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Brandenburg Gate (Berlin)

Brandenburg Gate (Berlin)




Pariser Platz
Bus: 100

Subway: Unter den Linden







Description of the Brandenburg Gate

Brandenburger Tor or Brandenburg Gate was constructed in 1788- 91. It was modeled by Classic Greek entrance to Athenian Acropolis. It is covered by the figures from the ancient mythology. Its four horse chariot known as Quadriga was added in 1795. In 1806 the sculpture was removed by Napoleon Bonaparte, but after the defeat of the French Empire it was returned back in place in 1814. Goddess received a staff with an iron cross and a Prussian eagle to commemorate the victory.



The Brandenburg Gate is an 18th-century neoclassical monument in Berlin, built on the orders of Prussian king Frederick William II after the (temporarily) successful restoration of order during the early Batavian Revolution. One of the best-known landmarks of Germany, it was built on the site of a former city gate that marked the start of the road from Berlin to the town of Brandenburg an der Havel, which used to be capital of the Margraviate of Brandenburg.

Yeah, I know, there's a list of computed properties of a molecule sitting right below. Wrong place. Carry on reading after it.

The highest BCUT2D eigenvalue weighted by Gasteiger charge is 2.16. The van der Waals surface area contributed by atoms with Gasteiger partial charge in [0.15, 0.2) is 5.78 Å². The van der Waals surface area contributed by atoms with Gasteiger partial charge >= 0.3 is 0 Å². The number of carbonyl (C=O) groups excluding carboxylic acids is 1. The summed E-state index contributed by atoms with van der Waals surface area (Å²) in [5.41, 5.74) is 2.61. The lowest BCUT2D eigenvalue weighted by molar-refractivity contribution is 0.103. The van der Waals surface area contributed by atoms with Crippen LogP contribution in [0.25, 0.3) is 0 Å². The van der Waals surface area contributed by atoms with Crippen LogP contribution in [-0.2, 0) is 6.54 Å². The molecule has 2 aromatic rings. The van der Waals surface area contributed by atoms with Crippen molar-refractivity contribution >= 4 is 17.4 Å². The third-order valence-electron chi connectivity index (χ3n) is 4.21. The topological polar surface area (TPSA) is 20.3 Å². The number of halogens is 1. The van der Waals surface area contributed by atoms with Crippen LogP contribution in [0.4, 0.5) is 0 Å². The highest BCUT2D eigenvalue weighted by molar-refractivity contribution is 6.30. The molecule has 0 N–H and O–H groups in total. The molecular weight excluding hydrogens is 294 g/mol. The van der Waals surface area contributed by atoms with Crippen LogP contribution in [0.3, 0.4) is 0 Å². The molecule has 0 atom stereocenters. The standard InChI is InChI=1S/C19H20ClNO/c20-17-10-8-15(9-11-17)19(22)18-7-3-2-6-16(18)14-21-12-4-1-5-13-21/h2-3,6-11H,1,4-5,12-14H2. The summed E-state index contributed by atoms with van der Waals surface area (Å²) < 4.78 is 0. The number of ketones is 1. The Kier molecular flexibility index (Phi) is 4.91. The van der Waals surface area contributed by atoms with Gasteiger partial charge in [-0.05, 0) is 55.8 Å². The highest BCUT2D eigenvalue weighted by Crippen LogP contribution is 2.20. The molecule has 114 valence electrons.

It is located in the western part of the city centre of Berlin within Mitte, at the junction of Unter den Linden and Ebertstra├če, immediately west of the Pariser Platz. One block to the north stands the Reichstag building, which houses the German parliament (Bundestag). The gate is the monumental entry to Unter den Linden, the renowned boulevard of linden trees, which led directly to the royal City Palace of the Prussian monarchs.

Throughout its existence, the Brandenburg Gate was often a site for major historical events and is today considered not only as a symbol of the tumultuous history of Europe and Germany, but also of European unity and peace.




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